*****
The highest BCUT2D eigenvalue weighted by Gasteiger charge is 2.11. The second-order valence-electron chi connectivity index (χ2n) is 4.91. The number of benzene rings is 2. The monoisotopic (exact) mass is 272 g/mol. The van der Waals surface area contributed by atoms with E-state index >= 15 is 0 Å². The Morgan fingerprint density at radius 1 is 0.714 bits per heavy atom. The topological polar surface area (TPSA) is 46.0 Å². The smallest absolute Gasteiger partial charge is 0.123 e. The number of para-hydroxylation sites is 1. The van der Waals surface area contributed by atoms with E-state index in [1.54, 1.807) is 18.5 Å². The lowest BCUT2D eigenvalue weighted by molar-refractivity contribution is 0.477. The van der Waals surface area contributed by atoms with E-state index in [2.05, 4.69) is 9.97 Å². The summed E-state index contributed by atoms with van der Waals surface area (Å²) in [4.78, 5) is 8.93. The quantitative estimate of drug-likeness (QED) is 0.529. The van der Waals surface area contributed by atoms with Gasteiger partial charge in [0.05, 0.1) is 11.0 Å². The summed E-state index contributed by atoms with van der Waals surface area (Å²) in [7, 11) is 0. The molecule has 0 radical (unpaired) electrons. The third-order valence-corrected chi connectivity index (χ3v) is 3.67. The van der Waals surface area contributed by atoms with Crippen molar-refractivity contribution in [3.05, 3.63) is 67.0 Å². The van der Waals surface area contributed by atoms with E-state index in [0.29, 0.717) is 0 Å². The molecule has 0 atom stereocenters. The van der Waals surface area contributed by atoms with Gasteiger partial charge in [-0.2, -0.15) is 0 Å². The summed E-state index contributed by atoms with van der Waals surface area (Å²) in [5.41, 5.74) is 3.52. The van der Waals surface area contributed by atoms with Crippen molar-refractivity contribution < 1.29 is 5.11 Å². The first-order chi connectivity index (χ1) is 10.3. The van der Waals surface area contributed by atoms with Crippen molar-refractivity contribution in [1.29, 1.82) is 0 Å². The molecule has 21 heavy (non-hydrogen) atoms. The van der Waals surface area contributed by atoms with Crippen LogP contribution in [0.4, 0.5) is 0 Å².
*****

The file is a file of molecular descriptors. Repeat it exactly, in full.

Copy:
The highest BCUT2D eigenvalue weighted by Gasteiger charge is 2.11. The second-order valence-electron chi connectivity index (χ2n) is 4.91. The number of benzene rings is 2. The monoisotopic (exact) mass is 272 g/mol. The van der Waals surface area contributed by atoms with E-state index >= 15 is 0 Å². The Morgan fingerprint density at radius 1 is 0.714 bits per heavy atom. The topological polar surface area (TPSA) is 46.0 Å². The smallest absolute Gasteiger partial charge is 0.123 e. The number of para-hydroxylation sites is 1. The van der Waals surface area contributed by atoms with E-state index in [1.54, 1.807) is 18.5 Å². The lowest BCUT2D eigenvalue weighted by molar-refractivity contribution is 0.477. The van der Waals surface area contributed by atoms with E-state index in [2.05, 4.69) is 9.97 Å². The summed E-state index contributed by atoms with van der Waals surface area (Å²) in [4.78, 5) is 8.93. The quantitative estimate of drug-likeness (QED) is 0.529. The van der Waals surface area contributed by atoms with Gasteiger partial charge in [0.05, 0.1) is 11.0 Å². The summed E-state index contributed by atoms with van der Waals surface area (Å²) in [7, 11) is 0. The molecule has 0 radical (unpaired) electrons. The third-order valence-corrected chi connectivity index (χ3v) is 3.67. The van der Waals surface area contributed by atoms with Crippen molar-refractivity contribution in [3.05, 3.63) is 67.0 Å². The van der Waals surface area contributed by atoms with E-state index in [0.29, 0.717) is 0 Å². The molecule has 0 atom stereocenters. The van der Waals surface area contributed by atoms with Gasteiger partial charge in [-0.2, -0.15) is 0 Å². The summed E-state index contributed by atoms with van der Waals surface area (Å²) in [5.41, 5.74) is 3.52. The van der Waals surface area contributed by atoms with Crippen molar-refractivity contribution < 1.29 is 5.11 Å². The first-order chi connectivity index (χ1) is 10.3. The van der Waals surface area contributed by atoms with Crippen molar-refractivity contribution in [1.29, 1.82) is 0 Å². The molecule has 21 heavy (non-hydrogen) atoms. The van der Waals surface area contributed by atoms with Crippen LogP contribution in [0.4, 0.5) is 0 Å².